Funerals are an important part of the healing process after someone we love has passed on:
- They help us to come to terms with the reality of death;
- They are a time to remember;
- They are a time for community an mutual support;
- They are a time to say goodbye;
- They are a time of transition from life before death to life after death.
The funeral ritual is organized to help accomplish each of the elements above:
- The Visitation - Sometimes called “the wake”, spending time with the deceased is a time for family and friends to see your loved one for the last time and truly begin to come to terms with the reality of death. The casket can be open or closed, and visitation is a personal and cultural choice.
- The Tribute - Sometimes called “the reflection” or “eulogy”, or “remembrance”, the tribute is part of the funeral ceremony and is a personal reflection from one or several people on the lift of your loved one passed. The tribute may be delivered in our chapel, in a place of worship, or in an environment chosen by you.
- The Procession - Sometimes called “the motorcade”, the procession is the orderly transportation of your loved one to their final resting place. A symbol of mutual support and public honoring of the death, it is led by the deceased in the funeral coach and is followed by family and friends.
- The Committal - Sometimes called “the celebration” or “the reception”, the reception is an informal time for family to say thank you to friends who shared in the funeral ritual. It can take place anywhere the family chooses and is a time to offer condolence and mutual support and to begin the transition of life after death.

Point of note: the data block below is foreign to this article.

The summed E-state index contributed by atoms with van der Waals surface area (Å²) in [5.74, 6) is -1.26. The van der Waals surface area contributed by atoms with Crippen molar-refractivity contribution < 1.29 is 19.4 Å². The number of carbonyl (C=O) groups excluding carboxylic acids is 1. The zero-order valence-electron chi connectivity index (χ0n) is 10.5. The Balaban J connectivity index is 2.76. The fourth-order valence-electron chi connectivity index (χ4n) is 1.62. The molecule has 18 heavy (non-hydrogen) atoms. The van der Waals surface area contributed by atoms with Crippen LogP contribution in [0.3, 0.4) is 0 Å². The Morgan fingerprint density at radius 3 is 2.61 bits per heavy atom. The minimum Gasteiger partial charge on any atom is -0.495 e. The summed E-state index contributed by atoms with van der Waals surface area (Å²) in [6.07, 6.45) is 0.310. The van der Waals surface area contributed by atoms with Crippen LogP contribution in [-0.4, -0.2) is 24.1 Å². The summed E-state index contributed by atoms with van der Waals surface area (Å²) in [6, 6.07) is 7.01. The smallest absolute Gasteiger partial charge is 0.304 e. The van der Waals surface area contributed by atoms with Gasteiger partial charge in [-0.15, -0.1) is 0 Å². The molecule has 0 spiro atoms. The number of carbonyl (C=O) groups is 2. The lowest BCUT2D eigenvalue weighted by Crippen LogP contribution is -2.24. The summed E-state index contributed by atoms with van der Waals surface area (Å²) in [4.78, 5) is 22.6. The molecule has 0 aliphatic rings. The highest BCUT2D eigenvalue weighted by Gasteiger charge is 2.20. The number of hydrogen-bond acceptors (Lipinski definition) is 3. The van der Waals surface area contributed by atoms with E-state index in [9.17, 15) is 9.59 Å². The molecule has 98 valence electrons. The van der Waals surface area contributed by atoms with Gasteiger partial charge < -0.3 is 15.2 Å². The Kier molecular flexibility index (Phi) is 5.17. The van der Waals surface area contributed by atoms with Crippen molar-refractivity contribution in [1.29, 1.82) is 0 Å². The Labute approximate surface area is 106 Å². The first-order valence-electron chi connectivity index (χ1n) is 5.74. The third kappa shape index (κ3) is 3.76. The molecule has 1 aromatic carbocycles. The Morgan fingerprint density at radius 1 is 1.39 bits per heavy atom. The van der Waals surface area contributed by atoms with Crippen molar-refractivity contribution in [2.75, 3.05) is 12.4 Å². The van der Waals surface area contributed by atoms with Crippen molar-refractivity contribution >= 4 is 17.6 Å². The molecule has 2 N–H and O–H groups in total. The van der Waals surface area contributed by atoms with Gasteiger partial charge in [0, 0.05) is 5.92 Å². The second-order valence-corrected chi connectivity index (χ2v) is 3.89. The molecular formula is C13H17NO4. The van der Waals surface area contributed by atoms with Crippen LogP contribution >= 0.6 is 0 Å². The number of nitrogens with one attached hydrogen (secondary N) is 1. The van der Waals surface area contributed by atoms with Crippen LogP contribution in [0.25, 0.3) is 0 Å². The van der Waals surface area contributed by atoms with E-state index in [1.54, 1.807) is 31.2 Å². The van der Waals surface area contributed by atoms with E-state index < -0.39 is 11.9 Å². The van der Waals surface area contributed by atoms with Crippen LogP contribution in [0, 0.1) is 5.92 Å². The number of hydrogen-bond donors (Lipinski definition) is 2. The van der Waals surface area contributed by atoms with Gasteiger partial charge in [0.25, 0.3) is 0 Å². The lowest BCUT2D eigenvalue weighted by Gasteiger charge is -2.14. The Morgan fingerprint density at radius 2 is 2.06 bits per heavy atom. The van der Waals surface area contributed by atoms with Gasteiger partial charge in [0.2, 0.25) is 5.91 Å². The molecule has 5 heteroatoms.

Burial or Cremation?
Choosing the method of care for your loved one after death is a personal decision, and in some cases, a religious or cultural one. Whatever your preference, we encourage you to consider including each of the elements in the funeral ritual as they are an integral part of the healing process from moving from life before death to life after death.
*Adapted from the writings of Dr. Alan Wolfelt, Director, Center for Loss and Lift Transition, fort Collins, Colorado. Dr. Wolfelt is one of North America’s most respected grief educators and is the author of many books including, “Creating Meaningful Funeral Ceremonies: A Guide for Families”.